High Risk Youth Uncensored: An Educational Exchange, underway since fall 2009, partners not-for-profit arts-based organization iHuman Youth Society; Edmonton and Area Child and Family Services High Risk Youth Unit; University of Alberta researchers, students and other community collaborators. The project also involves a number of youth as key collaborators. The study’s aim is to develop a series of arts-based workshops to educate service providers (e.g. law enforcement, health providers, educators, social workers) through face-to-face encounters with youth and their art-works (storytelling, music, drama, visual and digital arts) about how to best meet the particular needs of the youth populations they serve. Several successful workshops have already been facilitated and an evaluation of the outcomes for service providers is underway.

The focus of the proposed research is a formal evaluation of the positive outcomes for youth involved in developing and facilitating the workshops. Research has shown that arts interventions do have positive effects for youth at-risk. “Uncensored” encompasses many elements of successful arts programs, and goes further by putting youth into the roles of educators and researchers, as well as artists and performers. It is expected that the research will show personal and interpersonal benefits for youth, including greater self-understanding, validation of their experiences, and an understanding of the structural roots of their life challenges. As well as offering concrete material improvements in youths’ lives, “Uncensored” will provide a model for programming in cities across Canada, with benefits for youth, for the service providing community and for the community at large.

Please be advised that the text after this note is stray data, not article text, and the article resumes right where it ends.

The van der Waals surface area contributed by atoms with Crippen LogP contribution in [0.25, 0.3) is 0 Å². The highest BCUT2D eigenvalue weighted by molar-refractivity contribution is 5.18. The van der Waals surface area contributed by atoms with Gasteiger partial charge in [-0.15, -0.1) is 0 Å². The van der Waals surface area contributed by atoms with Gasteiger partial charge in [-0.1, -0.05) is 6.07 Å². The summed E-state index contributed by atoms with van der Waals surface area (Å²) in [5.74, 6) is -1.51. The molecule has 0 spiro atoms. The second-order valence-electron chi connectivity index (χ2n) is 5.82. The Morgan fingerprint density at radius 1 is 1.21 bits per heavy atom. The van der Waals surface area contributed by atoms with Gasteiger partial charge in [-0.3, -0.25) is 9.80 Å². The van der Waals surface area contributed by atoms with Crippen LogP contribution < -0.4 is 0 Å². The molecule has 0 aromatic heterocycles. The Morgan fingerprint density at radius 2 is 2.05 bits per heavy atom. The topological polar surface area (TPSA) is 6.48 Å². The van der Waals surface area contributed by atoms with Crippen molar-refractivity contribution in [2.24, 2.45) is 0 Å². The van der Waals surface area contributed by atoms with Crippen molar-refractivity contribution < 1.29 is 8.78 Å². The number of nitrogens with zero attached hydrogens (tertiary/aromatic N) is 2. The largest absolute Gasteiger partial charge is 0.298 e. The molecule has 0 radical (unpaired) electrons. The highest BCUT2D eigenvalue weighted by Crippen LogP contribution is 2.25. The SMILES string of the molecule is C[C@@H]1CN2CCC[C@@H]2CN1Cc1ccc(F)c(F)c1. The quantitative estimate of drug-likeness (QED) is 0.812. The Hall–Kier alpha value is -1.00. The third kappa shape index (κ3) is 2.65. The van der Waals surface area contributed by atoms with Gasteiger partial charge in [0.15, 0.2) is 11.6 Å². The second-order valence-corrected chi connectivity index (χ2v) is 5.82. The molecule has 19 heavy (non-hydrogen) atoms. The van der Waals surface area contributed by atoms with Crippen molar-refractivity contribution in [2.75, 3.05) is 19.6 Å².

Sean Gouglas, History & Classics, Faculty of Arts

The Quest: Creating a gaming community platform driven by students in real world classrooms.

Our project is a collaboration between five UofA researchers, two teachers at Edmonton elementary schools, and a private Edmonton company called Rocketfuel Games. We propose to create a gaming platform and authoring toolset called The Quest to improve the educational experience of elementary students in Alberta. The ‘gamification’ of an elementary school curriculum takes the incentives and play-like structure of computer games (levels, experience points, achievements, etc.) and adapts them to the teaching curriculum. Students advance in levels by completing quests rather than assignments. The curriculum, wrapped in the envelope of game mechanics, motivates the students in novel ways, particularly when they are allowed to develop their own teaching modules. This last point is key to our proposal. Our game authoring toolset will allow students the opportunity to create their own educational games, rather than just play educational games – an important element in constructionist pedagogy.

Gordon Gow, Communication & Technology, Faculty of Extension

Environmentally sustainable farming practices through a technology-enhanced community of practice approach: Establishing a Research Partnership between the University of Alberta and Sri Lanka

The University of Alberta is playing a lead role in bringing together a small team of researchers from Canada and Sri Lanka to explore how low cost, ubiquitous information and Communication Technologies (ICTs) can contribute to food security objectives in developing countries by enhancing or cultivating local agricultural communities of practice. The team has begun to explore this community of practice approach with three cross-cutting objectives in sight: (1) Understand the current state of knowledge mobilization among local farming communities in Sri Lanka by studying the informal and formal interactions between knowledge producers and consumers, and especially the role of women in these networks; (2) Articulate how communities of practices (involving farmers, extension officers and other relevant stakeholders) may be developed or enhanced so as to increase information and knowledge sharing across the three identified problem areas whilst ensuring that women can access and reap a fair share of the benefits of these communities of practice; (3) Evaluate the utility of low cost and widely available communication technologies for enhancing the capacity of the poorest and most vulnerable, especially women in agrarian communities, in achieving sustainable agricultural practices and long term food security.